Broadband wireless networks operating at the multi gigahertz spectrum have the potential of delivering a multitude of services to customers at diverse locations. The high frequency of the spectrum allows the deployment of wireless networks with high capacity using a large amount of bandwidth per network per spatial region. In former times, the radio spectrum was licensed for individual services or uses, such as television bands, amateur radio bands, aviation bands, etc. Within each band, individual users were licensed on a link basis such that all users within a band were licensed. In 1998, the FCC (Federal Communication Commission) departed from this approach and auctioned a large amount of the radio spectrum in the 27 GHz and 31 GHz bands for use in Local Multipoint Distribution Systems (LMDS). Similar spectral bands were opened for use in Canada, Australia, New Zealand and Argentina. In Europe, the radio spectrum between 24.5 and 26.5 GHz was also assigned for multipoint use. Many countries are in the process of opening different bands at the high frequency spectrum between 10 GHz and 40 GHz for use on a territorial basis rather than on a link per link basis. This main difference of approach in licensing the radio spectrum (territorial versus link) enables the network operator to build a network which covers large topographical area and offers connectivity services to those customers in line of sight relation in the region. This is because millimeter wave transmission depends on line of sight between communicating transmitters and receivers.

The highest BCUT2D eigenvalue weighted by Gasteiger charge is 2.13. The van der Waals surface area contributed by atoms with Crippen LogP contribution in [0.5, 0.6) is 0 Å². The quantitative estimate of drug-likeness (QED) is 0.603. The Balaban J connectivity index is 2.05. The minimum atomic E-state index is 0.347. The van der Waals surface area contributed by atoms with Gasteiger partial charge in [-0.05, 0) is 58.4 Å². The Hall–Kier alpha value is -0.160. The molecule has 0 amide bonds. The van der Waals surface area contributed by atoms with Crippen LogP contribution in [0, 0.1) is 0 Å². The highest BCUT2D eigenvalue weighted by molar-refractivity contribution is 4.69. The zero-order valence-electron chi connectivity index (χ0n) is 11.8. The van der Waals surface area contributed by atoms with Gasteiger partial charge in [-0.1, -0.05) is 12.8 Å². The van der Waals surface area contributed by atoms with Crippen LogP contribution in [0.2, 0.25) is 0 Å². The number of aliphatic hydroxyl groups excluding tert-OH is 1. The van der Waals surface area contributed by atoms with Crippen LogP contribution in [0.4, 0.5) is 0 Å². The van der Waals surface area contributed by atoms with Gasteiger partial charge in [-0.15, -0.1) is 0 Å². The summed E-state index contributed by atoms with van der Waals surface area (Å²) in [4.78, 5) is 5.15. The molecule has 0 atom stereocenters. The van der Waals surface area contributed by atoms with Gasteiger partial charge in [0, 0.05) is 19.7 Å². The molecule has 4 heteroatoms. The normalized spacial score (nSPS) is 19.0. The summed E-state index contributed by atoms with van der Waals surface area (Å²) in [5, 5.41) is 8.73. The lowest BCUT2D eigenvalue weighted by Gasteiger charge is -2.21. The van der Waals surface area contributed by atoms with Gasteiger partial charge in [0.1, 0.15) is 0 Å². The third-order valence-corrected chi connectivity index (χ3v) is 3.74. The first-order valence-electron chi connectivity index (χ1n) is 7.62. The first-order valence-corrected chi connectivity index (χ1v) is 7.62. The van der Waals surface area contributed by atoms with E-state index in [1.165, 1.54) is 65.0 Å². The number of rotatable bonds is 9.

The new regulatory arrangement after 1988 led to the development of point to multipoint wireless systems. Those systems are based on series of base stations with sectoral transmitters and receivers covering cells split into sectors which include customers whose transceivers are facing towards the base station's sectoral antenna. Those customers receive the information broadcast downstream from the base station and select the information addressed to them. On the upstream side, in the TDMA (time division multiple access) mode, the base station assigns time slots or, in the FDMA (frequency division multiple access) mode, frequency slots to each one of the remote customers' transceivers to allow polling information based on the amount of information needed to be transmitted by those customers.